people who worked on 474 musicals from 1945 to 1989 Small world networks & creativity AJS Volume 111 Number 2 (September 2005): 000–000 PROOF 1 ᭧ 2005 by The University of Chicago. All rights reserved. 0002-9602/2005/11102-0003$10.00 Thursday Oct 13 2005 11:31 AM AJS v111n2 090090 VSJ Collaboration and Creativity: The Small World Problem1 Brian Uzzi Northwestern University Jarrett Spiro Stanford University Small world networks have received disproportionate notice in di- verse fields because of their suspected effect on system dynamics. The authors analyzed the small world network of the creative artists who made Broadway musicals from 1945 to 1989. Based on original arguments, new statistical methods, and tests of construct validity, they found that the varying “small world” properties of the systemic- level network of these artists affected their creativity in terms of the financial and artistic performance of the musicals they produced. The small world network effect was parabolic; performance in- creased up to a threshold after which point the positive effects reversed. Creativity aids problem solving, innovation, and aesthetics, yet our un- derstanding of it is still forming. We know that creativity is spurred when diverse ideas are united or when creative material in one domain inspires or forces fresh thinking in another. These structural preconditions suggest 1 Our thanks go out to Duncan Watts; Huggy Rao; Peter Murmann; Ron Burt; Matt Bothner; Frank Dobbin; Bruce Kogut; Lee Fleming; David Stark; John Padgett; Dan Diermeier; Stuart Oken; Jerry Davis; Woody Powell; workshop participants at the University of Chicago, University of California at Los Angeles, Harvard, Cornell, New York University, the Northwestern University Institute for Complex Organizations (NICO); and the excellent AJS reviewers, especially the reviewer who provided a remarkable 15, single-spaced pages of superb commentary. We particularly wish to thank Mark Newman for his advice and help in developing and interpreting the bipartite-affiliation network statistics. We also wish to give very special thanks to the Santa Fe Institute for creating a rich collaborative environment wherein these ideas first emerged, and to John Padgett, the organizer of the States and Markets group at the Santa Fe Institute. Direct correspondence to Brian Uzzi, Kellog School of Man- agement, Northwestern University, Evanston, Illinois 60208. E-mail: Uzzi@northwestern.edu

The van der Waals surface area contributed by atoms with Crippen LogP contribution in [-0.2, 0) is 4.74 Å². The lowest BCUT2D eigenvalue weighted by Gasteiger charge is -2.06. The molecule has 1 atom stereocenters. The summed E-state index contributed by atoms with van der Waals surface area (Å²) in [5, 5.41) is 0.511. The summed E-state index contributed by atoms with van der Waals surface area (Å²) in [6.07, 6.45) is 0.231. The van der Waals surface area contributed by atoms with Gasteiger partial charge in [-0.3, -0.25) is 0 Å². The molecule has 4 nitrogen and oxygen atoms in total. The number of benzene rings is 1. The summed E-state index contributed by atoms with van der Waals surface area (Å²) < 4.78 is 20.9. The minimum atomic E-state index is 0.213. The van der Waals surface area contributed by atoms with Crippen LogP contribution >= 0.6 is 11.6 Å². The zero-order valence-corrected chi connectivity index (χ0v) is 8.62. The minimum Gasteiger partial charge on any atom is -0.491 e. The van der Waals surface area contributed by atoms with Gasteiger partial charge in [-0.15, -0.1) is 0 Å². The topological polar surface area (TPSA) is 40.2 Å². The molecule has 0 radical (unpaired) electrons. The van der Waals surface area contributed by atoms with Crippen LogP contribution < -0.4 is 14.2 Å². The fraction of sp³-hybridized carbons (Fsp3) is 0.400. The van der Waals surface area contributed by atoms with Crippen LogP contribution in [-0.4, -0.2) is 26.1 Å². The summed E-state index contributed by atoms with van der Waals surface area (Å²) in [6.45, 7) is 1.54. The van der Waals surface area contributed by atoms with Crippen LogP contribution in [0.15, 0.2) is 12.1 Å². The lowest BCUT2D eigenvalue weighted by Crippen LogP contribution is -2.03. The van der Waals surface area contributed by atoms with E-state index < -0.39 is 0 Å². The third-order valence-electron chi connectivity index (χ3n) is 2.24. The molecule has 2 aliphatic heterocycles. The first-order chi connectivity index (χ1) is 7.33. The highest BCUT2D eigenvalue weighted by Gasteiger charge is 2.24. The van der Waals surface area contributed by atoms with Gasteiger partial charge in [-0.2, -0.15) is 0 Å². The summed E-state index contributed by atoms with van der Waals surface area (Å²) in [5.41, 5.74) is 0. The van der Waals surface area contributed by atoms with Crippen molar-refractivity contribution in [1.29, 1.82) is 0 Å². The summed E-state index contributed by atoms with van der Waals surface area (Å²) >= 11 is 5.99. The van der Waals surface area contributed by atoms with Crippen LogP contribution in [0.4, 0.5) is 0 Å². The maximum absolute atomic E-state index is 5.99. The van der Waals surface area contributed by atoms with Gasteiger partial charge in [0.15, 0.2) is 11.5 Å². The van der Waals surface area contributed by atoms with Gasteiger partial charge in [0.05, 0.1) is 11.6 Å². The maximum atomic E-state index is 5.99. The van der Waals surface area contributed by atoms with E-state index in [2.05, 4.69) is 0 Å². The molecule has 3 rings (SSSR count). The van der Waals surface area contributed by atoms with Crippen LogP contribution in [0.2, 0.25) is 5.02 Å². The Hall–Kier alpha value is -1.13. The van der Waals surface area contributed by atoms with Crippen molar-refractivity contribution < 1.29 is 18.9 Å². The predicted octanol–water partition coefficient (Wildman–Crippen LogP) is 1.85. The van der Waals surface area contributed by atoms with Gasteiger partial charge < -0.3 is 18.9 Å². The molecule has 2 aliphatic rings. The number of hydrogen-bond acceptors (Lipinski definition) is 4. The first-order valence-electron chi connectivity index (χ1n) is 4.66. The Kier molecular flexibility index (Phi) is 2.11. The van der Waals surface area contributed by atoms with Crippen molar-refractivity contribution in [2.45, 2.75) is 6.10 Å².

54. 63.

    © 2019, Amazon Web Services, Inc. or its Affiliates. Infrastructure

    as code Automate deployments Project to product Event-driven microservices Focus on your team
  55. 64.

    © 2019, Amazon Web Services, Inc. or its Affiliates. Infrastructure

    as code Automate deployments Project to product Event-driven microservices Focus on your team Don’t reinvent the wheel
  56. 65.

    © 2019, Amazon Web Services, Inc. or its Affiliates. Capital

    One – Credit Offers API serverless architecture Affiliates www.capitalone.com/ credit-cards/prequalify AWS Cloud Capital One API Gateway VPC Lambda Function Traces Logs Production Support Command Center COAT Credit Offers API Team Lambda Function S3 Bucket TTL Third-Party API Case Study
  57. 66.

    © 2019, Amazon Web Services, Inc. or its Affiliates. Capital